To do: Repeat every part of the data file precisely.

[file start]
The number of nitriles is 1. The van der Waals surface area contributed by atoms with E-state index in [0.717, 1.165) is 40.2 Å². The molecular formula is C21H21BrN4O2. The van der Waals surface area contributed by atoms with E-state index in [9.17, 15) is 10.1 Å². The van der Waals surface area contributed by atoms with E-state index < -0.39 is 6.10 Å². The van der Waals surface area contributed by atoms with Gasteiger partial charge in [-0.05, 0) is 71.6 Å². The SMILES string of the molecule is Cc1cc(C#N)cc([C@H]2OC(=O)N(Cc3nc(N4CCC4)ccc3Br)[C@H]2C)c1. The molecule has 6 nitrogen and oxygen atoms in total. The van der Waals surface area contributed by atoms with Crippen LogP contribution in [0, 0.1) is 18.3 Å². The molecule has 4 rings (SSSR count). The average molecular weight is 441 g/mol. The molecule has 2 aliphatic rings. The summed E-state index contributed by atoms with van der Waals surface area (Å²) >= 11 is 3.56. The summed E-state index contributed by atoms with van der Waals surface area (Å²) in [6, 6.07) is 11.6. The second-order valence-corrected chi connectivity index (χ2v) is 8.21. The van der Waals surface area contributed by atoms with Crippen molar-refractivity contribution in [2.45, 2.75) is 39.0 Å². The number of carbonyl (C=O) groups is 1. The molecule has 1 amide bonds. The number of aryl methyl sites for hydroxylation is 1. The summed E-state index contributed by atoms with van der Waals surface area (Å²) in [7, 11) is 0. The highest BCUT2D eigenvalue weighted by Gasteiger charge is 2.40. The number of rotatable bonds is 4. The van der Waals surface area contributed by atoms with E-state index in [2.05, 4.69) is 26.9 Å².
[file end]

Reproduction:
The number of nitriles is 1. The van der Waals surface area contributed by atoms with E-state index in [0.717, 1.165) is 40.2 Å². The molecular formula is C21H21BrN4O2. The van der Waals surface area contributed by atoms with E-state index in [9.17, 15) is 10.1 Å². The van der Waals surface area contributed by atoms with E-state index < -0.39 is 6.10 Å². The van der Waals surface area contributed by atoms with Gasteiger partial charge in [-0.05, 0) is 71.6 Å². The SMILES string of the molecule is Cc1cc(C#N)cc([C@H]2OC(=O)N(Cc3nc(N4CCC4)ccc3Br)[C@H]2C)c1. The molecule has 6 nitrogen and oxygen atoms in total. The van der Waals surface area contributed by atoms with Crippen LogP contribution in [0, 0.1) is 18.3 Å². The molecule has 4 rings (SSSR count). The average molecular weight is 441 g/mol. The molecule has 2 aliphatic rings. The summed E-state index contributed by atoms with van der Waals surface area (Å²) >= 11 is 3.56. The summed E-state index contributed by atoms with van der Waals surface area (Å²) in [6, 6.07) is 11.6. The second-order valence-corrected chi connectivity index (χ2v) is 8.21. The van der Waals surface area contributed by atoms with Crippen molar-refractivity contribution in [2.45, 2.75) is 39.0 Å². The number of carbonyl (C=O) groups is 1. The molecule has 1 amide bonds. The number of aryl methyl sites for hydroxylation is 1. The summed E-state index contributed by atoms with van der Waals surface area (Å²) in [7, 11) is 0. The highest BCUT2D eigenvalue weighted by Gasteiger charge is 2.40. The number of rotatable bonds is 4. The van der Waals surface area contributed by atoms with E-state index in [2.05, 4.69) is 26.9 Å².